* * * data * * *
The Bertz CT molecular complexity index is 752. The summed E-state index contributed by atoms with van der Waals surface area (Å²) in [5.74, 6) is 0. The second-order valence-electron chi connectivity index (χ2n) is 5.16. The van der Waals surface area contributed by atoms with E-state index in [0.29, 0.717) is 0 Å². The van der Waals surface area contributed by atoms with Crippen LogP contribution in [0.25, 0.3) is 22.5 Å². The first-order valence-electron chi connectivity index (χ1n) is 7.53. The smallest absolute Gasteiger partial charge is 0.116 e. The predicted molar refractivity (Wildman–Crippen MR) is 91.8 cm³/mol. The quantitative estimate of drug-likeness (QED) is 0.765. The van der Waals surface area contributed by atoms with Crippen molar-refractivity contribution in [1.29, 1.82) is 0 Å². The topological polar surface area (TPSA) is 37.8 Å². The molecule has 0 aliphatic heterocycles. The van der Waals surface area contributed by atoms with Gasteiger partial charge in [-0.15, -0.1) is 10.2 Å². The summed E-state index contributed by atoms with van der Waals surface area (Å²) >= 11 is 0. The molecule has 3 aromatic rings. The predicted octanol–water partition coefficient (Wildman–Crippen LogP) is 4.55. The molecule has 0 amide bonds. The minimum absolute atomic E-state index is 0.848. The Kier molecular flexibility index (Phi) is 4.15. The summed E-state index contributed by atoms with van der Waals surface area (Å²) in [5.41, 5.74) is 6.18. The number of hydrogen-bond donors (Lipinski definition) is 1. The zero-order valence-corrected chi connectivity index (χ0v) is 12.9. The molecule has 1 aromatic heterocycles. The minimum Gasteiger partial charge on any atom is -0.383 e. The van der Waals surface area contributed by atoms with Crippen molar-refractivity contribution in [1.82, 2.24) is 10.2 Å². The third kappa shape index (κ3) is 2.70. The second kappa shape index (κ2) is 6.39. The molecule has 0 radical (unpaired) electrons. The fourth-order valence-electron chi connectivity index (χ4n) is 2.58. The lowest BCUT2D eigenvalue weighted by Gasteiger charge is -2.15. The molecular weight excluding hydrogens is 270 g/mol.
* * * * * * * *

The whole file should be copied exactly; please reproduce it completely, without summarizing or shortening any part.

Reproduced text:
The Bertz CT molecular complexity index is 752. The summed E-state index contributed by atoms with van der Waals surface area (Å²) in [5.74, 6) is 0. The second-order valence-electron chi connectivity index (χ2n) is 5.16. The van der Waals surface area contributed by atoms with E-state index in [0.29, 0.717) is 0 Å². The van der Waals surface area contributed by atoms with Crippen LogP contribution in [0.25, 0.3) is 22.5 Å². The first-order valence-electron chi connectivity index (χ1n) is 7.53. The smallest absolute Gasteiger partial charge is 0.116 e. The predicted molar refractivity (Wildman–Crippen MR) is 91.8 cm³/mol. The quantitative estimate of drug-likeness (QED) is 0.765. The van der Waals surface area contributed by atoms with Crippen molar-refractivity contribution in [1.29, 1.82) is 0 Å². The topological polar surface area (TPSA) is 37.8 Å². The molecule has 0 aliphatic heterocycles. The van der Waals surface area contributed by atoms with Gasteiger partial charge in [-0.15, -0.1) is 10.2 Å². The summed E-state index contributed by atoms with van der Waals surface area (Å²) >= 11 is 0. The molecule has 3 aromatic rings. The predicted octanol–water partition coefficient (Wildman–Crippen LogP) is 4.55. The molecule has 0 amide bonds. The minimum absolute atomic E-state index is 0.848. The Kier molecular flexibility index (Phi) is 4.15. The summed E-state index contributed by atoms with van der Waals surface area (Å²) in [5.41, 5.74) is 6.18. The number of hydrogen-bond donors (Lipinski definition) is 1. The zero-order valence-corrected chi connectivity index (χ0v) is 12.9. The molecule has 1 aromatic heterocycles. The minimum Gasteiger partial charge on any atom is -0.383 e. The van der Waals surface area contributed by atoms with Crippen molar-refractivity contribution in [1.82, 2.24) is 10.2 Å². The third kappa shape index (κ3) is 2.70. The second kappa shape index (κ2) is 6.39. The molecule has 0 radical (unpaired) electrons. The fourth-order valence-electron chi connectivity index (χ4n) is 2.58. The lowest BCUT2D eigenvalue weighted by Gasteiger charge is -2.15. The molecular weight excluding hydrogens is 270 g/mol.